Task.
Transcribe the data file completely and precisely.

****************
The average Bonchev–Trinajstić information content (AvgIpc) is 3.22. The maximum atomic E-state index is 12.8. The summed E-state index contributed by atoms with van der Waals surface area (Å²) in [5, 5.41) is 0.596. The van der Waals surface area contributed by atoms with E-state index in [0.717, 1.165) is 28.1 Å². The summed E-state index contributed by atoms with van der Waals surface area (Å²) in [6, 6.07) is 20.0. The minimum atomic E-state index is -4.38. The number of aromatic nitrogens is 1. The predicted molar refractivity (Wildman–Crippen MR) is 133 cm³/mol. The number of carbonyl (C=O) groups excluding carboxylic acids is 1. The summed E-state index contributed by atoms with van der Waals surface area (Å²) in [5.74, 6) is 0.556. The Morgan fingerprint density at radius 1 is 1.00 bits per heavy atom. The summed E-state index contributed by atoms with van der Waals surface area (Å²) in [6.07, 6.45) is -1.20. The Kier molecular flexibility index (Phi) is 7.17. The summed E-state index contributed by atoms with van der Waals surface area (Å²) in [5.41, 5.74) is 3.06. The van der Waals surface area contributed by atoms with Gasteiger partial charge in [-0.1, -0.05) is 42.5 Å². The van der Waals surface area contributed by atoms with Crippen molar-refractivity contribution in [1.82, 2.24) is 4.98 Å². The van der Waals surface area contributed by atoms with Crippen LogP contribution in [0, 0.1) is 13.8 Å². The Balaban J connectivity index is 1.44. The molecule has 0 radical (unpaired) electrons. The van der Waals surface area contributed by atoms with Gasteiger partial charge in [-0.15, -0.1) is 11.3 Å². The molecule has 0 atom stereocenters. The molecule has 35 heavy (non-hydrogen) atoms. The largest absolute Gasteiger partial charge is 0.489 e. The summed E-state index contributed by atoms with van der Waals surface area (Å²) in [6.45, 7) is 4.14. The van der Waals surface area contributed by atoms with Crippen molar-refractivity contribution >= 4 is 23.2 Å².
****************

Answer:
The average Bonchev–Trinajstić information content (AvgIpc) is 3.22. The maximum atomic E-state index is 12.8. The summed E-state index contributed by atoms with van der Waals surface area (Å²) in [5, 5.41) is 0.596. The van der Waals surface area contributed by atoms with E-state index in [0.717, 1.165) is 28.1 Å². The summed E-state index contributed by atoms with van der Waals surface area (Å²) in [6, 6.07) is 20.0. The minimum atomic E-state index is -4.38. The number of aromatic nitrogens is 1. The predicted molar refractivity (Wildman–Crippen MR) is 133 cm³/mol. The number of carbonyl (C=O) groups excluding carboxylic acids is 1. The summed E-state index contributed by atoms with van der Waals surface area (Å²) in [5.74, 6) is 0.556. The Morgan fingerprint density at radius 1 is 1.00 bits per heavy atom. The summed E-state index contributed by atoms with van der Waals surface area (Å²) in [6.07, 6.45) is -1.20. The Kier molecular flexibility index (Phi) is 7.17. The summed E-state index contributed by atoms with van der Waals surface area (Å²) in [5.41, 5.74) is 3.06. The van der Waals surface area contributed by atoms with Gasteiger partial charge in [-0.1, -0.05) is 42.5 Å². The van der Waals surface area contributed by atoms with Crippen molar-refractivity contribution in [1.82, 2.24) is 4.98 Å². The van der Waals surface area contributed by atoms with Crippen LogP contribution in [0, 0.1) is 13.8 Å². The Balaban J connectivity index is 1.44. The molecule has 0 radical (unpaired) electrons. The van der Waals surface area contributed by atoms with Gasteiger partial charge in [-0.15, -0.1) is 11.3 Å². The molecule has 0 atom stereocenters. The molecule has 35 heavy (non-hydrogen) atoms. The largest absolute Gasteiger partial charge is 0.489 e. The summed E-state index contributed by atoms with van der Waals surface area (Å²) in [6.45, 7) is 4.14. The van der Waals surface area contributed by atoms with Crippen molar-refractivity contribution >= 4 is 23.2 Å².